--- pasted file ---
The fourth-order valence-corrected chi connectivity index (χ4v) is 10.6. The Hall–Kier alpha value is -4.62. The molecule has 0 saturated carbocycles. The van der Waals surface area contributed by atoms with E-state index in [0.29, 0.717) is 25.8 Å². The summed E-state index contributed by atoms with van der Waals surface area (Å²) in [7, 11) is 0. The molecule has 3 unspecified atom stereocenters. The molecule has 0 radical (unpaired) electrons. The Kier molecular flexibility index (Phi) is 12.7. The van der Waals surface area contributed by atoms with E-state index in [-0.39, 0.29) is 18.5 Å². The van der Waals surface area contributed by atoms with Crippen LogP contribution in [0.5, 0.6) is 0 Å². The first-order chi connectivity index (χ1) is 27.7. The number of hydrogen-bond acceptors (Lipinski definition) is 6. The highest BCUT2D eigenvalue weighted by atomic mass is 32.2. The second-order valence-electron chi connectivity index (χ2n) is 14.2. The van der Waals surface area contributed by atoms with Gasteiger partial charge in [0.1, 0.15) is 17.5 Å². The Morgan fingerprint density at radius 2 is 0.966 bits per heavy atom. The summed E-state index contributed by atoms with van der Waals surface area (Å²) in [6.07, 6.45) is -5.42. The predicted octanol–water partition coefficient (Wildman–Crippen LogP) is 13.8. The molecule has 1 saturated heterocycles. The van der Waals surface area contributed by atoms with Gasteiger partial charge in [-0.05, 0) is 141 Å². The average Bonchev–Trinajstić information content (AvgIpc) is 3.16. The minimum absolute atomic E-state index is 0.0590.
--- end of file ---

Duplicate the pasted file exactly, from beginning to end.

The fourth-order valence-corrected chi connectivity index (χ4v) is 10.6. The Hall–Kier alpha value is -4.62. The molecule has 0 saturated carbocycles. The van der Waals surface area contributed by atoms with E-state index in [0.29, 0.717) is 25.8 Å². The summed E-state index contributed by atoms with van der Waals surface area (Å²) in [7, 11) is 0. The molecule has 3 unspecified atom stereocenters. The molecule has 0 radical (unpaired) electrons. The Kier molecular flexibility index (Phi) is 12.7. The van der Waals surface area contributed by atoms with E-state index in [-0.39, 0.29) is 18.5 Å². The van der Waals surface area contributed by atoms with Crippen LogP contribution in [0.5, 0.6) is 0 Å². The first-order chi connectivity index (χ1) is 27.7. The number of hydrogen-bond acceptors (Lipinski definition) is 6. The highest BCUT2D eigenvalue weighted by atomic mass is 32.2. The second-order valence-electron chi connectivity index (χ2n) is 14.2. The van der Waals surface area contributed by atoms with Gasteiger partial charge in [0.1, 0.15) is 17.5 Å². The Morgan fingerprint density at radius 2 is 0.966 bits per heavy atom. The summed E-state index contributed by atoms with van der Waals surface area (Å²) in [6.07, 6.45) is -5.42. The predicted octanol–water partition coefficient (Wildman–Crippen LogP) is 13.8. The molecule has 1 saturated heterocycles. The van der Waals surface area contributed by atoms with Gasteiger partial charge in [-0.05, 0) is 141 Å². The average Bonchev–Trinajstić information content (AvgIpc) is 3.16. The minimum absolute atomic E-state index is 0.0590.